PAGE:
When should you use the horn on a car? It’s not, and anyone who has been on a road in the UK in living memory will be surprised to hear this, when you are inconvenienced by traffic flow. Nor is it when you are annoyed that you have been very slightly inconvenienced by another driver refusing to break the law in a manner that is objectively dangerous, but which you perceive to be to your advantage.

According to the Highway Code:

“A horn should only be used when warning someone of any danger due to another vehicle or any other kind of danger.”

Let’s be frank: neither you nor I nor anyone we have ever met has ever heard a horn used in such a manner. Even those of us who live in or near places where horns perpetually ring out due to the entitled sociopathy of most drivers. Especially those of us who live in or near such places.

Several roads I frequently find myself pushing a pram up and down in north London are two way traffic, but allow parking on both sides. This being London that means that, in practice, they’re single track road which cars can enter from both ends.

And this being London that means, in practice, that on multiple occasions every day, men – it is literally always men – glower at each other from behind the steering wheels of needlessly big cars, banging their horns in fury that circumstances have, usually through the fault of neither of them, meant they are facing each other on a de facto single track road and now one of them is going to have to reverse for a metre or so.

This, of course, is an unacceptable surrender as far as the drivers’ ego is concerned, and a stalemate seemingly as protracted as the cold war and certainly nosier usually emerges. Occasionally someone will climb out of their beloved vehicle and shout and their opponent in person, which at least has the advantages of being quieter.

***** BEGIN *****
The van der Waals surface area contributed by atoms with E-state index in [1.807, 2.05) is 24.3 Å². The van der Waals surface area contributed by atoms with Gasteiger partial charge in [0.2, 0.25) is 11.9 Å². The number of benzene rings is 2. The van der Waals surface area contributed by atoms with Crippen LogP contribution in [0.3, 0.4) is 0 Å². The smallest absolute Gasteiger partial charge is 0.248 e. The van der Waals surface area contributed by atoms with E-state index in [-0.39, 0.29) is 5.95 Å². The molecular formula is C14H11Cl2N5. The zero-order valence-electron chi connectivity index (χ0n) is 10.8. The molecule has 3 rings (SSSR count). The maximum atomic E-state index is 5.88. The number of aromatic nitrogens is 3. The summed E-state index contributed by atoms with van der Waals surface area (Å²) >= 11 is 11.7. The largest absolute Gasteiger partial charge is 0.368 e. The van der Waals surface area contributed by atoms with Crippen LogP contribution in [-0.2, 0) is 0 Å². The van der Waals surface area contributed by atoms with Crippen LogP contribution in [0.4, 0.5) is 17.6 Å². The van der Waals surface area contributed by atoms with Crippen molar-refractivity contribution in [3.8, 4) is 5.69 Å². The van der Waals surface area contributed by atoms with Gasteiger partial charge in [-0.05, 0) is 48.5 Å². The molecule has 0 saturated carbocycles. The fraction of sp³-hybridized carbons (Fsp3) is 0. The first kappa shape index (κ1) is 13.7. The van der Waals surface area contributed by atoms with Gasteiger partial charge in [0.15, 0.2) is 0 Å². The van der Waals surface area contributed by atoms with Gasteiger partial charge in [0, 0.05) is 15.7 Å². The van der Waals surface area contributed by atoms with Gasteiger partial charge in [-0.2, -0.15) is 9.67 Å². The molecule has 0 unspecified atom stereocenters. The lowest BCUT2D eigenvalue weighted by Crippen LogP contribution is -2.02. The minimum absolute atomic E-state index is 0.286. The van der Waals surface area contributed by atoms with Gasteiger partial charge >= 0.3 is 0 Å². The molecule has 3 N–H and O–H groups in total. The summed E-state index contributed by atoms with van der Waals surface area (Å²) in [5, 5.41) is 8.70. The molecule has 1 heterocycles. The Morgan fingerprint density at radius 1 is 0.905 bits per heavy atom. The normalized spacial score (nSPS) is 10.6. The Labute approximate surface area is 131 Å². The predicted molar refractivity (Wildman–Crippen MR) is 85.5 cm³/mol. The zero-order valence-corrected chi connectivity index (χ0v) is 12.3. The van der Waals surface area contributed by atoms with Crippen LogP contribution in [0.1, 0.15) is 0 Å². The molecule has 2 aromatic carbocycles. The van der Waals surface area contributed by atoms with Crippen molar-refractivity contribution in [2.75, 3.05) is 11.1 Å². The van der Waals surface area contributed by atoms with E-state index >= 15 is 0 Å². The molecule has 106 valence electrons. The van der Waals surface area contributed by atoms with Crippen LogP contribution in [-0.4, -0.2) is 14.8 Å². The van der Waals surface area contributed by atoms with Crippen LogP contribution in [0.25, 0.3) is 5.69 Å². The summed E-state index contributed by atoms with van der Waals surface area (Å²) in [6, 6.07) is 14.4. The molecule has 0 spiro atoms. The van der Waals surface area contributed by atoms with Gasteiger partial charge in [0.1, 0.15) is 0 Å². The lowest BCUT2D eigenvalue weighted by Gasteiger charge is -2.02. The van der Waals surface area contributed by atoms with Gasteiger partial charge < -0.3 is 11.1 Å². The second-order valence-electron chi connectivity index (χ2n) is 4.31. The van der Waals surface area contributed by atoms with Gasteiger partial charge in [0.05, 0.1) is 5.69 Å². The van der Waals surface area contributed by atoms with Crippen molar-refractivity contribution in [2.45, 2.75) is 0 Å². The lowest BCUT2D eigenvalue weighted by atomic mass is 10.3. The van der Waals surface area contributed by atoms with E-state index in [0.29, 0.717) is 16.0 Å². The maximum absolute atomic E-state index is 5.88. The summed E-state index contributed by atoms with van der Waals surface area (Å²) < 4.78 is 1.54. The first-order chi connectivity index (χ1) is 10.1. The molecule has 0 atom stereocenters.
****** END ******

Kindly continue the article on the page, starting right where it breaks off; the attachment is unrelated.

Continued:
I mentioned all this to a friend recently, who suggested that maybe use of car horns should be formally restricted in certain circumstances.

Ha ha ha. Hah.

The Highway Code goes on to say -

“It is illegal to use a horn on a moving vehicle on a restricted road, a road that has street lights and a 30 mph limit, between the times of 11:30 p.m. and 07:00 a.m.”

Is there any UK legal provision more absolutely and comprehensively ignored by those to whom it applies? It might as well not be there. And you can bet that every single person who flouts it considers themselves law abiding. Rather than the perpetual criminal that they in point of fact are.


In the 25 years since I learned to drive I have used a car horn exactly no times, despite having lived in London for more than 20 of them. This is because I have never had occasion to use it appropriately. Neither has anyone else, of course, they’ve just used it inappropriately. Repeatedly.

So here’s my proposal for massively improving all UK  suburban and urban environments at a stroke: ban horns in all new cars and introduce massive, punitive, crippling, life-destroying fines for people caught using them on their old one.

There has never been a war on motorists, despite the persecution fantasies of the kind of middle aged man who thinks owning a book by Jeremy Clarkson is a substitute for a personality. There should be. Let’s start one. Now.

Phase 2 will be mandatory life sentences for people who don’t understand that a green traffic light doesn’t automatically mean you have right of way just because you’re in a car.

Do write in with your suggestions for Phase 3.